Although over half the world's population might be infected by gastrointestinal (GI) helminths, their importance as therapeutic targets has been much underrated. GI helminths have only been recognized as causing considerable damage to individuals and to communities in the past 20 years, and global recognition of the problem only occurred within the past few years. As we move into the 21st century, there is a desire to undertake the challenging task of global control of GI helminths, while problems of drug resistance are discussed in the same breath. Today, we have tools that are effective for the task ahead, but these might only be available for a short time. Because of their effectiveness (both for control and as treatments for individuals), their simplicity of use and their excellent tolerability, there has been no incentive to develop new options. Unless there is a sustained effort in drug research and development, we might have to face a world without effective anthelmintics.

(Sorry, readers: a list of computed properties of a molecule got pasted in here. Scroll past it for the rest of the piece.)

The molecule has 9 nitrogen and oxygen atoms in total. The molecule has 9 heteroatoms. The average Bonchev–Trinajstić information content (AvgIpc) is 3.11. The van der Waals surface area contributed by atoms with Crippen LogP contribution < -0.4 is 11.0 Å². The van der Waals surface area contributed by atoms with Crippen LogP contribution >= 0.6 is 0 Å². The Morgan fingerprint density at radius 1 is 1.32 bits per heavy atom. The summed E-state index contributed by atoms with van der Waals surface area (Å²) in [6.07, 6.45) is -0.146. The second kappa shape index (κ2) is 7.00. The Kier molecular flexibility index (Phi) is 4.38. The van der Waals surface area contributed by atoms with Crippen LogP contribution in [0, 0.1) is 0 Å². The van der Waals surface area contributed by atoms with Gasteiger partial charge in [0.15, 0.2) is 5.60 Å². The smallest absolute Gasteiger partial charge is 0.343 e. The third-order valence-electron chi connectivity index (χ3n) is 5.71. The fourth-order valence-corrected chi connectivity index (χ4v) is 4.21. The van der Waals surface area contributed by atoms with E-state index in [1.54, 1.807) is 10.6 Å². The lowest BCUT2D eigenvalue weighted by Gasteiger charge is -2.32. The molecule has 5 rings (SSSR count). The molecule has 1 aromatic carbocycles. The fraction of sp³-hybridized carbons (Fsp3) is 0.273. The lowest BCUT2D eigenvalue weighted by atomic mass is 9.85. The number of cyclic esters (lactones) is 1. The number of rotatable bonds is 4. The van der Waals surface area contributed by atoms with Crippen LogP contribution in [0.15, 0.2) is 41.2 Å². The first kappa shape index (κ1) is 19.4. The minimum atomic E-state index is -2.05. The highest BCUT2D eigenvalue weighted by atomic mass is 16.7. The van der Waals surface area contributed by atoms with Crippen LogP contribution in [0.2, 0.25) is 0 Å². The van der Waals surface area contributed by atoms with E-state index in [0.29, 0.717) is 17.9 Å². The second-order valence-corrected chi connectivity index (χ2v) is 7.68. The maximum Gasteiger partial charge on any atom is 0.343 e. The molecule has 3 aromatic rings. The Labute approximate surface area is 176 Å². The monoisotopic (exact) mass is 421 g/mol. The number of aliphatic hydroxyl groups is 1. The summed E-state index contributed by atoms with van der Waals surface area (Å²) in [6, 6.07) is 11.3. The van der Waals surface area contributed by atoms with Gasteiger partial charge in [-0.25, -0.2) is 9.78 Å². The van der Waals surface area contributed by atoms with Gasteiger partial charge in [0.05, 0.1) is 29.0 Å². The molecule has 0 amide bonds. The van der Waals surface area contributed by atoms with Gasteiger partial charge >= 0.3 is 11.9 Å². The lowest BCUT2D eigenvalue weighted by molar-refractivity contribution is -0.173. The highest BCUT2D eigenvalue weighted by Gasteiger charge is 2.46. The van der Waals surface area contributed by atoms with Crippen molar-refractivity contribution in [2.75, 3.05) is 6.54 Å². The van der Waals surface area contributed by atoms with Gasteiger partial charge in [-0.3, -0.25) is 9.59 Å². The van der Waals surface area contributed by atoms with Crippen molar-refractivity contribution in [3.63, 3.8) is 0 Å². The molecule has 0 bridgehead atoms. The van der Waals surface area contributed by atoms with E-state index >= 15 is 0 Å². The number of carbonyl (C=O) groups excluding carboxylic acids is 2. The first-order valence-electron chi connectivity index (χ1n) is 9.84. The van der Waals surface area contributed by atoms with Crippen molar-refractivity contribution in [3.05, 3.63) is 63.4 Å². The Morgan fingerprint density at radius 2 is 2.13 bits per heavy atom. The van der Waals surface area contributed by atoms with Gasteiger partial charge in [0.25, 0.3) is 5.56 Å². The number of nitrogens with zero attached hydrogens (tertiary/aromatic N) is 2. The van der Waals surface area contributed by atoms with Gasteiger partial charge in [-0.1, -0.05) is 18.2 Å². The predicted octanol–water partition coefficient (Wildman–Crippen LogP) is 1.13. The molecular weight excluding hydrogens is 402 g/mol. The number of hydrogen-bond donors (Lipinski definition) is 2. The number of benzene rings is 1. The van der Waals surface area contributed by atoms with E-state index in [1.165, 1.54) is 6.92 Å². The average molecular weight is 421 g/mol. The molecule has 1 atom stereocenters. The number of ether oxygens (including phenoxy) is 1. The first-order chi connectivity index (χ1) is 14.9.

Pharmacology & Therapeutics
Volume 60, Issue 2, 1993, Pages 331-336
Molecular aspects of drug resistance in parasitic helminths
Marleen H. RoosCorresponding Author Contact Information, Marcel S. G. Kwa, Jetty G. Veenstra, Frans N. J. Kooyman and Jaap H. Boersema
Department of Parasitology and Tropical Veterinary Medicine, Institute of Infectious Diseases and Immunology, Faculty of Veterinary Medicine, Utrecht University, P.O. Box 80.165, 3508 TD, Utrecht, The Netherlands
Available online 14 November 2002.
Parasitic helminths (worms) cause serious infectious diseases in humans and animals. As control of these infections relies mostly on chemotherapeutics, the anthelmintics, resistance has developed against most of these drugs in several parasite species. These resistant parasites are being used to elucidate the molecular mechanism of drug action.
Author Keywords: Haemonchus contortus; drug resistance; benzimidazoles; beta-tubulin; anthelmintics
Abbreviations: BZ, benzimidazoles; BZ-R, benzimidazole resistant; BZ-S, benzimadazole susceptible